This may seem like a weirdly negative open thread topic, but there’s a point to it, trust me.
Something I’ve been struggling with a lot since I was 19 or 20 or so is the idea of Being An Adult and what that means. More specifically, there are a lot of things, small things and big things, that I feel I “ought” to be able to do if I am to Be An Adult, but I can’t do them, or don’t feel like doing them. Do I still get to consider myself an adult? How do I resolve the cognitive dissonance of being unable to do something that’s part of my mental schema of what adulthood means?
In some ways, I fit the “adult” stereotype. I don’t receive financial assistance from my parents. I can throw a legitimate dinner party. I have houseplants and keep them alive for the most part. I pay off my credit card in full every month. I basically take care of myself and my own needs, do the things that need to be done without reminders or cajoling from anyone, and set my own goals without needing anyone else’s approval.
But in other ways, there are still a lot of “adult things” that I can’t seem to get right. For instance:
- I do not bring my lunch to work. I hate food that’s been sitting in tupperware for hours. I hate cooking in the morning or the night before. I hate soggy sandwiches. I hate salads. I hate cold lunch. I hate carrying around even more stuff. I hate washing tupperware that’s been sitting around all day. I hate forgetting to wash tupperware that’s been sitting around all day. I hate feeling hungry no matter what I brought because I can never bring as much as I can get at a local take-out place. I hate eating 10 granola bars for lunch. I hate that 10 granola bars cost more than lunch from a local take-out place and feel much less satisfying. I hate a lot of things. So I buy my fucking lunch.
- I cannot arrive anywhere without being sweaty and disheveled. Even if I’m not in a rush! The city means lots of walking and lots of standing wedged in a mass of people on the subway. Unless I give myself an extra half hour so I can wait for the nicest emptiest train and then crawl down the street to my destination at a leisurely pace, I’m going to show up hot and exhausted and with my hair going all over the place.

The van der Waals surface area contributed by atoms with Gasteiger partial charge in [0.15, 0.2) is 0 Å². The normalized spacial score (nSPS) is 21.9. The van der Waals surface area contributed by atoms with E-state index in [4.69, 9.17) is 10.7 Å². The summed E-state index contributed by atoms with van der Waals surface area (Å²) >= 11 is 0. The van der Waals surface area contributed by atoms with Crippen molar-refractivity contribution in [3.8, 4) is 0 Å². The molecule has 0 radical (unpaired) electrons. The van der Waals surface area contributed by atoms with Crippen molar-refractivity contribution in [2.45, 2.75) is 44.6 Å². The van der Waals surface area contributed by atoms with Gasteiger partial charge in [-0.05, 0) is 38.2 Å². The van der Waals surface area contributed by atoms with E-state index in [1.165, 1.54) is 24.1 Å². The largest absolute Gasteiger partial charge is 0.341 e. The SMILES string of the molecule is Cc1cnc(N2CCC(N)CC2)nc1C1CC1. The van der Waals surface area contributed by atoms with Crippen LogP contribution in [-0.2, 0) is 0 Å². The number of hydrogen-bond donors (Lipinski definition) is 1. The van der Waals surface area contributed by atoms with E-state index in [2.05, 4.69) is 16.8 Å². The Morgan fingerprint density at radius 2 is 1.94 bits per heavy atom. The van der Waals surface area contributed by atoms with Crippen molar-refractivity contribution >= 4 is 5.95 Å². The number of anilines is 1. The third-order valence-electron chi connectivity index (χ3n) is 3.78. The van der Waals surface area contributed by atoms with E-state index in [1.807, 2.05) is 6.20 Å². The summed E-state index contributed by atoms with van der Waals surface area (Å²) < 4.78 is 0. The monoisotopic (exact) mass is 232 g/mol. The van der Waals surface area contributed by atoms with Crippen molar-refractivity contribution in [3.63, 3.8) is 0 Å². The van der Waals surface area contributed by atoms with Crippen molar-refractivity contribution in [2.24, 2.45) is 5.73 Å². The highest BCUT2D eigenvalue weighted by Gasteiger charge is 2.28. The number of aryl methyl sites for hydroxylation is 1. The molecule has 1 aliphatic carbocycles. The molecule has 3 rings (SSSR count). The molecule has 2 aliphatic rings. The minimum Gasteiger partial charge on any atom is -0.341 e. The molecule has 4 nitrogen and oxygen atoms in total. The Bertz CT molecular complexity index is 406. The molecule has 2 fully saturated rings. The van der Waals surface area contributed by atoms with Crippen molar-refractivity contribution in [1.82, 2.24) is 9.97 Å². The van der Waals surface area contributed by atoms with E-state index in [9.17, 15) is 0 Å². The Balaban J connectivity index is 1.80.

- I am bad at alcohol. I hate beer. I hate whiskey and scotch and all that other stuff. I don’t really like wine except the very sweet wine, and I know nothing about picking out nice wine. I don’t know how to mix drinks. When I go out to a bar I order a diet rum & coke, a vodka cranberry, or one of the special cocktails. I absolutely don’t give a fuck which wines go with which foods. The only reason I ever pay a lot of money for alcohol is because otherwise you can’t drink in New York.
- I do not make my bed. Because IDGAF.
- I also don’t dust anything. I hate dusting. I have no idea where to put the things that were on the surface while I’m dusting that surface. I can’t notice dust for some reason, so I have no idea what I need to dust. Also, it’s so much more boring than almost any other cleaning task.
- I have not had a serious romantic relationship with anyone who actually lives in my city for over five years and counting. A psychoanalyst would have a field day with me. Maybe I have a pathological fear of letting anyone get too close to me. Or maybe I just don’t have time to see the same person several times a week. Or maybe it’s just a coincidence.
- I don’t frame any of the things I put up on my walls. I don’t care if it’s “college-y.” Money’s tight, framing is expensive, and the last thing I want is for that shit to fall on the floor and break.
- I do not wear pumps, pantsuits, necklaces, bracelets, button-downs, sweater sets (is that even still a thing), or any of that kind of Career Woman stuff. And I thank a nonexistent deity every day that I work in a field where this stuff is unnecessary.
- I live with roommates. I adore my roommates and it’s not like I have any other option, but it’s hard to feel like a grown-up when I can’t have my own place to live.
- I only go to the doctor when I’m sick. Time, money.
- I miss my family to an unreasonable and depressing extent.
- I have no idea what I’ll end up doing as a career. I only know what I want to do, but that’s not the same as having a plan that I’m confident I can carry out.
Of course, the more I think about it, the more I realize that this isn’t really about failing at adulthood. It’s about not living up to a societal image of what a mature person ought to look like and be able to do. A lot of this is out of our control, some of it isn’t, but ultimately none of it is a reasonable way to judge someone’s value and capabilities as a human being.
But sometimes it helps to share it with other people and see that you’re not at all alone in feeling inadequate and a little like a child sometimes. Even the people we compare ourselves to when we’re feeling negative probably have these same thoughts.
So: in what ways do you fail at adulthood? What did you expect to be doing, or able to do, by now that you still can’t get right?
As a friendly reminder, please do not give advice (to me or to any other commenter) unless they’ve specifically asked for it. And if you want advice, feel free to ask for it directly.